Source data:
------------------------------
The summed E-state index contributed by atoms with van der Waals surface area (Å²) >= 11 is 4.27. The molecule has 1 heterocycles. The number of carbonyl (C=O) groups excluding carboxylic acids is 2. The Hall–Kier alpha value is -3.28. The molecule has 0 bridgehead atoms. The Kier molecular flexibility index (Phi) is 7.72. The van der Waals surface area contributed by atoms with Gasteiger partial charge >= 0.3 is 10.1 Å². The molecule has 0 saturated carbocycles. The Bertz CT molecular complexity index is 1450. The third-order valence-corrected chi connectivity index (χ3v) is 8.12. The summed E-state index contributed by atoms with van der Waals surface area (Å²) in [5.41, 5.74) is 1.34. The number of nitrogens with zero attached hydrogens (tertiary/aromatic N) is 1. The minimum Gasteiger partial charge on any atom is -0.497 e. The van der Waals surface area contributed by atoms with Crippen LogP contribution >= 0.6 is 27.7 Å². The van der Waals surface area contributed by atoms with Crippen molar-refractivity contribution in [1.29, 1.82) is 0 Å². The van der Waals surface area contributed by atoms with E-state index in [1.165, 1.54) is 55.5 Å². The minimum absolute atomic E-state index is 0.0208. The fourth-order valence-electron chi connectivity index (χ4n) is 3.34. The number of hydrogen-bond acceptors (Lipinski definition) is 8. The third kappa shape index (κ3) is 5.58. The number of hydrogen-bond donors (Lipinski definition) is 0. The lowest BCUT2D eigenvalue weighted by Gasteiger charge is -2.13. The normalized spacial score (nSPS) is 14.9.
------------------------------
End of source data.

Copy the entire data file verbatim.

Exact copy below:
The summed E-state index contributed by atoms with van der Waals surface area (Å²) >= 11 is 4.27. The molecule has 1 heterocycles. The number of carbonyl (C=O) groups excluding carboxylic acids is 2. The Hall–Kier alpha value is -3.28. The molecule has 0 bridgehead atoms. The Kier molecular flexibility index (Phi) is 7.72. The van der Waals surface area contributed by atoms with Gasteiger partial charge >= 0.3 is 10.1 Å². The molecule has 0 saturated carbocycles. The Bertz CT molecular complexity index is 1450. The third-order valence-corrected chi connectivity index (χ3v) is 8.12. The summed E-state index contributed by atoms with van der Waals surface area (Å²) in [5.41, 5.74) is 1.34. The number of nitrogens with zero attached hydrogens (tertiary/aromatic N) is 1. The minimum Gasteiger partial charge on any atom is -0.497 e. The van der Waals surface area contributed by atoms with Crippen LogP contribution >= 0.6 is 27.7 Å². The van der Waals surface area contributed by atoms with Crippen molar-refractivity contribution in [1.29, 1.82) is 0 Å². The van der Waals surface area contributed by atoms with E-state index in [1.165, 1.54) is 55.5 Å². The minimum absolute atomic E-state index is 0.0208. The fourth-order valence-electron chi connectivity index (χ4n) is 3.34. The number of hydrogen-bond acceptors (Lipinski definition) is 8. The third kappa shape index (κ3) is 5.58. The number of hydrogen-bond donors (Lipinski definition) is 0. The lowest BCUT2D eigenvalue weighted by Gasteiger charge is -2.13. The normalized spacial score (nSPS) is 14.9.